Childhood syndrome linked to COVID-19 causes profound immune changes
Researchers have uncovered how the immune system is altered in a rare COVID-19 related illness in children referred to as paediatric inflammatory multisystem syndrome (PIMS-TS).
PIMS-TS is a rare syndrome which has emerged in a small number of children during the COVID-19 pandemic. The condition causes severe inflammation in blood vessels and can lead to heart damage.
The team from Evelina London Children's Hospital and King's College London analysed blood samples from 25 children who had PIMS-TS and compared these to healthy children. The study, supported by the NIHR Guy's and St Thomas' BRC and published in Nature Medicine, showed that in the acute stage of PIMS-TS, children have raised levels of molecules called cytokines, and reduced levels of white blood cells called lymphocytes. They saw that by the time the children had recovered, the immune system changes had gradually returned to normal.
Although the number of children in the study was small, this is the first evidence about the role of the immune system in the disease. It provides vital evidence for future research and will indicate what treatments may help patients with the condition.
The first cases of PIMS-TS were treated at Evelina London in mid-April 2020. Initial reports suggested the condition may be similar to existing conditions such as Kawasaki disease. However, the new research confirms that PIMS-TS affects the body in a different way to other known conditions and has been identified as a new syndrome.
The research, led by Dr. Shankar-Hari within the King's College London School of Immunology and Microbial Sciences, worked to understand the immune system changes underlying this new condition.
Blood samples were analysed from 25 children who had tested positive for the SARS-COV-2 virus, had symptoms of COVID-19, had been in close contact with someone who had tested positive, or whose parent was a healthcare worker.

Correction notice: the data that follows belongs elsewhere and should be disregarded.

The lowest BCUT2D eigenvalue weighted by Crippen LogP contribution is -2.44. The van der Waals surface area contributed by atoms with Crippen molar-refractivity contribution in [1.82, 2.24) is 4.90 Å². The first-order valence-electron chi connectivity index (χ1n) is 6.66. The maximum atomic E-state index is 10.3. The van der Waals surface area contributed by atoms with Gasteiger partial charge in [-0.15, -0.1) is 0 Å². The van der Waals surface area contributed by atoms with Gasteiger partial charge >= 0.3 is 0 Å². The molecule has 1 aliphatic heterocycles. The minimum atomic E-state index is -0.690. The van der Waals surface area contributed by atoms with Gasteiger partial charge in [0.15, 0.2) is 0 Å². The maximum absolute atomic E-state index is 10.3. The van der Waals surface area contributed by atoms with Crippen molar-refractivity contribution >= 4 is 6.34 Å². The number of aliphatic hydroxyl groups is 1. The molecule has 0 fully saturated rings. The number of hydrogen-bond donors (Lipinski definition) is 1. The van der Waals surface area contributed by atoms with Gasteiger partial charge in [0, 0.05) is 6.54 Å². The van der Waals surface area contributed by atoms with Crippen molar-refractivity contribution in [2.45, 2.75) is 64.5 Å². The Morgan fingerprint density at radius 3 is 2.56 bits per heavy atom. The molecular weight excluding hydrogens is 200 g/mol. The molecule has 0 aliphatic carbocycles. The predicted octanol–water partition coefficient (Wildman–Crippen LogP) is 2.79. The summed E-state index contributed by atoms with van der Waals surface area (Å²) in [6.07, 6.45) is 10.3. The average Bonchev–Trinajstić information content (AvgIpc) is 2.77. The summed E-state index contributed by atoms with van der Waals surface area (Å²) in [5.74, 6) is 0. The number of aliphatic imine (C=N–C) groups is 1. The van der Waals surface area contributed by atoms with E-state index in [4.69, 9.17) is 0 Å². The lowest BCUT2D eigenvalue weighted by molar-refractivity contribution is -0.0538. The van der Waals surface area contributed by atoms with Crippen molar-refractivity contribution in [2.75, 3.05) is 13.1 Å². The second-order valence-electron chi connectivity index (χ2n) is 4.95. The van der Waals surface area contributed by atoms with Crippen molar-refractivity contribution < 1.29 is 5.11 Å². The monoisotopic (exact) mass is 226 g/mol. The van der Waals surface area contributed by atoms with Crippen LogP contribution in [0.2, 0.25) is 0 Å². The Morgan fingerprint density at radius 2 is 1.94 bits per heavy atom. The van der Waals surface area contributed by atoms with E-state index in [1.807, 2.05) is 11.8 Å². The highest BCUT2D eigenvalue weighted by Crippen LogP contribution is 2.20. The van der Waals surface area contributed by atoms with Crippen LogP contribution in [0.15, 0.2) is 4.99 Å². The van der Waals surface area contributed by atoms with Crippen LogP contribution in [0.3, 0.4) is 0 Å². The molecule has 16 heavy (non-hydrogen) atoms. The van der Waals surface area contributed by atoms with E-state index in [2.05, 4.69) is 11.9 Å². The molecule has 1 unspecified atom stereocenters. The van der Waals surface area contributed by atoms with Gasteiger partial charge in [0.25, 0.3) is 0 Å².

Blood samples were tested from children these children at different stages of the disease, from the acute phase when they first came onto hospital, through to their outpatient appointments. The researchers compared these results to those of seven healthy age-matched children.
Dr. Manu Shankar-Hari is a consultant in intensive care medicine at Guy's and St Thomas' and NIHR Clinician Scientist and Reader and Consultant in Intensive Care Medicine at King's College London. He said: "PIMS-TS is a new syndrome. Our research has allowed us to provide the first description of the profound immune system changes in severely ill children with this new illness.
"These immune changes are complex. The innate, otherwise known as the rapidly responding, immune cells are activated. The lymphocytes, a particular type of white cell involved in specific protective immunity, are depleted, but appear to be actively fighting infection.
"Clinically, these children respond to treatments that calm the immune system such as corticosteroid and immunoglobulins. Although there are similarities to existing conditions such as Kawasaki Disease, these clinical and immunological changes that we observe imply that PIMS-TS is a distinct illness associated with SARS-Co-V-2 infections."
Dr. Shane Tibby, paediatric ICU consultant at Evelina London said: "When we first saw the immunophenotyping results in this paper, it confirmed our clinical impression: that this was neither Toxic Shock nor Kawasaki Disease, but rather a new entity that likely requires both organ support and careful, targeted immunotherapy."
Dr. Michael Carter is a Paediatric NIHR Academic Clinical Lecturer and sub-speciality registrar in paediatric intensive care at Evelina London. He said: "The support of children and young people with PIMS-TS was crucial in this study. Their help enabled us to monitor changes in the immune system during their illness and recovery and may contribute towards developing targeted immune therapy for children with PIMS-TS in the future."